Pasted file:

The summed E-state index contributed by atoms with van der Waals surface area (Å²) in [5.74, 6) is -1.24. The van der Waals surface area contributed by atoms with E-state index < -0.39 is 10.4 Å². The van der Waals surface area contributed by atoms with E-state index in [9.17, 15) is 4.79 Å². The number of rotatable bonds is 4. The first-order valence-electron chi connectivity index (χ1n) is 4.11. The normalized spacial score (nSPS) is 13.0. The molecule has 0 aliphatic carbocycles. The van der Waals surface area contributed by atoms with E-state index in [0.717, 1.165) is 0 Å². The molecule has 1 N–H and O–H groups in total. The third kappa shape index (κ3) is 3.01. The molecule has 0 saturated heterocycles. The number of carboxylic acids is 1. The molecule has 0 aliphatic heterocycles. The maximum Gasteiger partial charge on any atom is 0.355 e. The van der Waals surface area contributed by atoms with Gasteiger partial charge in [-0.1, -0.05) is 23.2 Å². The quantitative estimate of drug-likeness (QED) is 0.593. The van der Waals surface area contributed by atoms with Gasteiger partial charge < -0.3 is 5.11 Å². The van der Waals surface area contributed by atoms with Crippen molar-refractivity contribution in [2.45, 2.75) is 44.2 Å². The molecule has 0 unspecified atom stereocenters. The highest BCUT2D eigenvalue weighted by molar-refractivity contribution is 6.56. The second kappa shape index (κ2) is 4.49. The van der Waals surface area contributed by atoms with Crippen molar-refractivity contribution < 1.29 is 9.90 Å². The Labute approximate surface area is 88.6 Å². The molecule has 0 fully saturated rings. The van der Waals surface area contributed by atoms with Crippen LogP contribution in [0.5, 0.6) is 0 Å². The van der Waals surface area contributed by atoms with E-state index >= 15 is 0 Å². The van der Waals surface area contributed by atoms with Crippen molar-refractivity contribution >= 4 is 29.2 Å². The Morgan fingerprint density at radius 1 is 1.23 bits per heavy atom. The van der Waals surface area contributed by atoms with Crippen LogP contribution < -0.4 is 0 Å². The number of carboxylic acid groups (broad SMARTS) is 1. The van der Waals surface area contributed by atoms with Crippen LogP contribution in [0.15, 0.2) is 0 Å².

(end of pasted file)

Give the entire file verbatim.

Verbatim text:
The summed E-state index contributed by atoms with van der Waals surface area (Å²) in [5.74, 6) is -1.24. The van der Waals surface area contributed by atoms with E-state index < -0.39 is 10.4 Å². The van der Waals surface area contributed by atoms with E-state index in [9.17, 15) is 4.79 Å². The number of rotatable bonds is 4. The first-order valence-electron chi connectivity index (χ1n) is 4.11. The normalized spacial score (nSPS) is 13.0. The molecule has 0 aliphatic carbocycles. The van der Waals surface area contributed by atoms with E-state index in [0.717, 1.165) is 0 Å². The molecule has 1 N–H and O–H groups in total. The third kappa shape index (κ3) is 3.01. The molecule has 0 saturated heterocycles. The number of carboxylic acids is 1. The molecule has 0 aliphatic heterocycles. The maximum Gasteiger partial charge on any atom is 0.355 e. The van der Waals surface area contributed by atoms with Gasteiger partial charge in [-0.1, -0.05) is 23.2 Å². The quantitative estimate of drug-likeness (QED) is 0.593. The van der Waals surface area contributed by atoms with Gasteiger partial charge < -0.3 is 5.11 Å². The van der Waals surface area contributed by atoms with Crippen molar-refractivity contribution in [2.45, 2.75) is 44.2 Å². The molecule has 0 unspecified atom stereocenters. The highest BCUT2D eigenvalue weighted by molar-refractivity contribution is 6.56. The second kappa shape index (κ2) is 4.49. The van der Waals surface area contributed by atoms with Crippen molar-refractivity contribution < 1.29 is 9.90 Å². The Labute approximate surface area is 88.6 Å². The molecule has 0 fully saturated rings. The van der Waals surface area contributed by atoms with Crippen LogP contribution in [0.5, 0.6) is 0 Å². The van der Waals surface area contributed by atoms with E-state index >= 15 is 0 Å². The van der Waals surface area contributed by atoms with Crippen molar-refractivity contribution >= 4 is 29.2 Å². The Morgan fingerprint density at radius 1 is 1.23 bits per heavy atom. The van der Waals surface area contributed by atoms with Crippen LogP contribution < -0.4 is 0 Å². The number of carboxylic acid groups (broad SMARTS) is 1. The van der Waals surface area contributed by atoms with Crippen LogP contribution in [0.15, 0.2) is 0 Å².